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Hiroshima Atomic Bomb (1945) | A Day That Shook the World

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Published on Aug 1, 2011

A Day That Shook the World recalls the days of the 20th century that proved to be era-defining and pivotal in the course of modern history. These are the days on which political revolutions, technological breakthroughs, and sporting triumphs took place, and whose effects were felt the world-over. Beginning with the funeral of Queen Victoria and recounting such iconic events as the Hindenburg airship disaster and the Cuban Missile Crisis, the series also contains concise overviews of more recent events such as the Asian Tsunami and the 2012 Olympic bid. Narrated by John Humphrys.
Hiroshima Atomic Bomb (1945). A Day That Shook The World. The first atom bomb to be used as a weapon, "Little Boy" (as was its codename) was dropped on to the flat terrain of Hiroshima on August 6, 1945. The bomb vapourised buildings and killed nearly 70,000 people directly but by the end of 1945, nearly 100,000 had died from its protracted effects.

Watch here more clips about the 'Atomic Science': https://www.youtube.com/watch?v=1xgFP...

A Day That Shook The World is the classic series that recalls the days of the 20th century that proved to be era-defining and pivotal in the course of modern history.

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British Pathé also represents the Reuters historical collection, which includes more than 120,000 items from the news agencies Gaumont Graphic (1910-1932), Empire News Bulletin (1926-1930), British Paramount (1931-1957), and Gaumont British (1934-1959), as well as Visnews content from 1957 to the end of 1979. All footage can be viewed on the British Pathé website. https://www.britishpathe.com/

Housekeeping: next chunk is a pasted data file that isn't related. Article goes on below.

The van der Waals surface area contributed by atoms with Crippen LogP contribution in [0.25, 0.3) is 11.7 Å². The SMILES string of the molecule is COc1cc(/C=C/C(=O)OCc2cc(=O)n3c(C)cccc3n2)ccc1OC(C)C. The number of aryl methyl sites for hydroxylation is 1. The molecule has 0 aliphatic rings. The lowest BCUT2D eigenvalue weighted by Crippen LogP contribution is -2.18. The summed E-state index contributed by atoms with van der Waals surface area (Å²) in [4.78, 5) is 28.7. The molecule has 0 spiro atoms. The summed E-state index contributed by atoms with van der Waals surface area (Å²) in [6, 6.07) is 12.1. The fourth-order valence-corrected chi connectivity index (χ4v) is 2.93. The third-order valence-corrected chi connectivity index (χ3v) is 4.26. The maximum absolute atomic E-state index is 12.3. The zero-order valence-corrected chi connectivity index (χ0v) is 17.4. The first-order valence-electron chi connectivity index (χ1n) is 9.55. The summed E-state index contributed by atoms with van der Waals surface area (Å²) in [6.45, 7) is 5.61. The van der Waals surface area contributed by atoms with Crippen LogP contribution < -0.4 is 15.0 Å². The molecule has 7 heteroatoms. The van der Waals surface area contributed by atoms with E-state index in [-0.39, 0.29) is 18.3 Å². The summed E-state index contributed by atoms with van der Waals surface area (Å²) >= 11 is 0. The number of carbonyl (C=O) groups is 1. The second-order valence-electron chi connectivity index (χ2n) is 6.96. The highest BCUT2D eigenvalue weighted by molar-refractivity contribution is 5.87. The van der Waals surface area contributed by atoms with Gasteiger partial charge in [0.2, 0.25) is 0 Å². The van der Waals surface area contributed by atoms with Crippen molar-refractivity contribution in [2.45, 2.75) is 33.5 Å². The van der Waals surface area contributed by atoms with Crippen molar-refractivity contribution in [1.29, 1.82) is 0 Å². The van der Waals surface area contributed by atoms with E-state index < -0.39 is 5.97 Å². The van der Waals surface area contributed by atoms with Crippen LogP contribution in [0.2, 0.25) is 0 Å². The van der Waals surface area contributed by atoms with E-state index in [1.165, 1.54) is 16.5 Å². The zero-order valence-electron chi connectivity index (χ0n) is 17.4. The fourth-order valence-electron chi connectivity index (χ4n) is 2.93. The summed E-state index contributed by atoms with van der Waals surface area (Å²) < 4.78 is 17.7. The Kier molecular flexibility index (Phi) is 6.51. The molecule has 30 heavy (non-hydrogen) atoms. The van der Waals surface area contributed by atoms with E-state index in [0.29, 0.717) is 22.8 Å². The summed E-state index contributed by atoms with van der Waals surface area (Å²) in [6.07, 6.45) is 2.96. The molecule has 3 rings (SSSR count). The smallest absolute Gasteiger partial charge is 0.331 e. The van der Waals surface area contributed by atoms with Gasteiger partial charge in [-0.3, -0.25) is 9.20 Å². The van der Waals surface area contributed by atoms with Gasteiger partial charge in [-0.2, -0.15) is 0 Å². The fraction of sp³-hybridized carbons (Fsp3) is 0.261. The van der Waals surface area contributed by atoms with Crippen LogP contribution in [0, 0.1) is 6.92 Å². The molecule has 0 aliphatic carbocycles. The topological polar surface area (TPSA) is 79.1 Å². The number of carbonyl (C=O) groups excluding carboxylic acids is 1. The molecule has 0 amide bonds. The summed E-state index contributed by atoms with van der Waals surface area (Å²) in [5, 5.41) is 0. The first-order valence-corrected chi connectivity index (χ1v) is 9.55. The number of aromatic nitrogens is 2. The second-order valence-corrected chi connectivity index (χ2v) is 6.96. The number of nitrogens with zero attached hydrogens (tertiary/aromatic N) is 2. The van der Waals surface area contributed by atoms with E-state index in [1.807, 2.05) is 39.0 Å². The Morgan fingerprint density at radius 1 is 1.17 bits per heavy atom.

BRITISH PATHÉ'S STORY
Before television, people came to movie theatres to watch the news. British Pathé was at the forefront of cinematic journalism, blending information with entertainment to popular effect. Over the course of a century, it documented everything from major armed conflicts and seismic political crises to the curious hobbies and eccentric lives of ordinary people. If it happened, British Pathé filmed it. Now considered to be the finest newsreel archive in the world, British Pathé is a treasure trove of 85,000 films unrivalled in their historical and cultural significance.

British Pathé also represents the Reuters historical collection, which includes more than 120,000 items from the news agencies Gaumont Graphic (1910-1932), Empire News Bulletin (1926-1930), British Paramount (1931-1957), and Gaumont British (1934-1959), as well as Visnews content from 1957 to the end of 1979. All footage can be viewed on the British Pathé website. https://www.britishpathe.com/

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